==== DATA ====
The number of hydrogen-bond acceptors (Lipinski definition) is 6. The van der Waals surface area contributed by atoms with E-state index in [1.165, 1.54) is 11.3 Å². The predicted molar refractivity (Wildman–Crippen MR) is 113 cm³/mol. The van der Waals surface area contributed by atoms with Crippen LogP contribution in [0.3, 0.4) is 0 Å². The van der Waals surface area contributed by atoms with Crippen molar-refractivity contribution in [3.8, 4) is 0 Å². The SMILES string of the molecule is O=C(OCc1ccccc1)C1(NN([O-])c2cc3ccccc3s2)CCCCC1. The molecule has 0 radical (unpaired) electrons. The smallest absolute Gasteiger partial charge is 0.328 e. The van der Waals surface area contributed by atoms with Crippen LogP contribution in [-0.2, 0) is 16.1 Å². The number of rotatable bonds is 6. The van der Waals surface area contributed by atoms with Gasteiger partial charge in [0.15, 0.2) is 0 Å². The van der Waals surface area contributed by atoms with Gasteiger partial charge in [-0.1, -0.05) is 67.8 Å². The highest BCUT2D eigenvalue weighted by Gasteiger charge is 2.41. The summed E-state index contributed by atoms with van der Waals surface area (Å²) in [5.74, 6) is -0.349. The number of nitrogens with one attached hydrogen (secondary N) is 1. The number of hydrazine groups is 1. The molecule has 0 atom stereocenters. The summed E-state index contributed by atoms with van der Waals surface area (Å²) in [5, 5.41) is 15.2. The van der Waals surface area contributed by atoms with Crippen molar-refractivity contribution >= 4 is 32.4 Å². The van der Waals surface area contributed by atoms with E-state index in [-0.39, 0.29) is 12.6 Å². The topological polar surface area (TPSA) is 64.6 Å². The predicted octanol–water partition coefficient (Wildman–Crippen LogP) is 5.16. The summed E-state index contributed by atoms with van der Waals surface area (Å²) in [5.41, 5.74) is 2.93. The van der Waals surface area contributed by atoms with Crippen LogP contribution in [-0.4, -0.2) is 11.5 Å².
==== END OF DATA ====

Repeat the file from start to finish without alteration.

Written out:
The number of hydrogen-bond acceptors (Lipinski definition) is 6. The van der Waals surface area contributed by atoms with E-state index in [1.165, 1.54) is 11.3 Å². The predicted molar refractivity (Wildman–Crippen MR) is 113 cm³/mol. The van der Waals surface area contributed by atoms with Crippen LogP contribution in [0.3, 0.4) is 0 Å². The van der Waals surface area contributed by atoms with Crippen molar-refractivity contribution in [3.8, 4) is 0 Å². The SMILES string of the molecule is O=C(OCc1ccccc1)C1(NN([O-])c2cc3ccccc3s2)CCCCC1. The molecule has 0 radical (unpaired) electrons. The smallest absolute Gasteiger partial charge is 0.328 e. The van der Waals surface area contributed by atoms with Crippen LogP contribution in [-0.2, 0) is 16.1 Å². The number of rotatable bonds is 6. The van der Waals surface area contributed by atoms with Gasteiger partial charge in [0.15, 0.2) is 0 Å². The van der Waals surface area contributed by atoms with Gasteiger partial charge in [-0.1, -0.05) is 67.8 Å². The highest BCUT2D eigenvalue weighted by Gasteiger charge is 2.41. The summed E-state index contributed by atoms with van der Waals surface area (Å²) in [5.74, 6) is -0.349. The number of nitrogens with one attached hydrogen (secondary N) is 1. The number of hydrazine groups is 1. The molecule has 0 atom stereocenters. The summed E-state index contributed by atoms with van der Waals surface area (Å²) in [5, 5.41) is 15.2. The van der Waals surface area contributed by atoms with Crippen molar-refractivity contribution >= 4 is 32.4 Å². The van der Waals surface area contributed by atoms with E-state index in [-0.39, 0.29) is 12.6 Å². The topological polar surface area (TPSA) is 64.6 Å². The predicted octanol–water partition coefficient (Wildman–Crippen LogP) is 5.16. The summed E-state index contributed by atoms with van der Waals surface area (Å²) in [5.41, 5.74) is 2.93. The van der Waals surface area contributed by atoms with Crippen LogP contribution in [-0.4, -0.2) is 11.5 Å².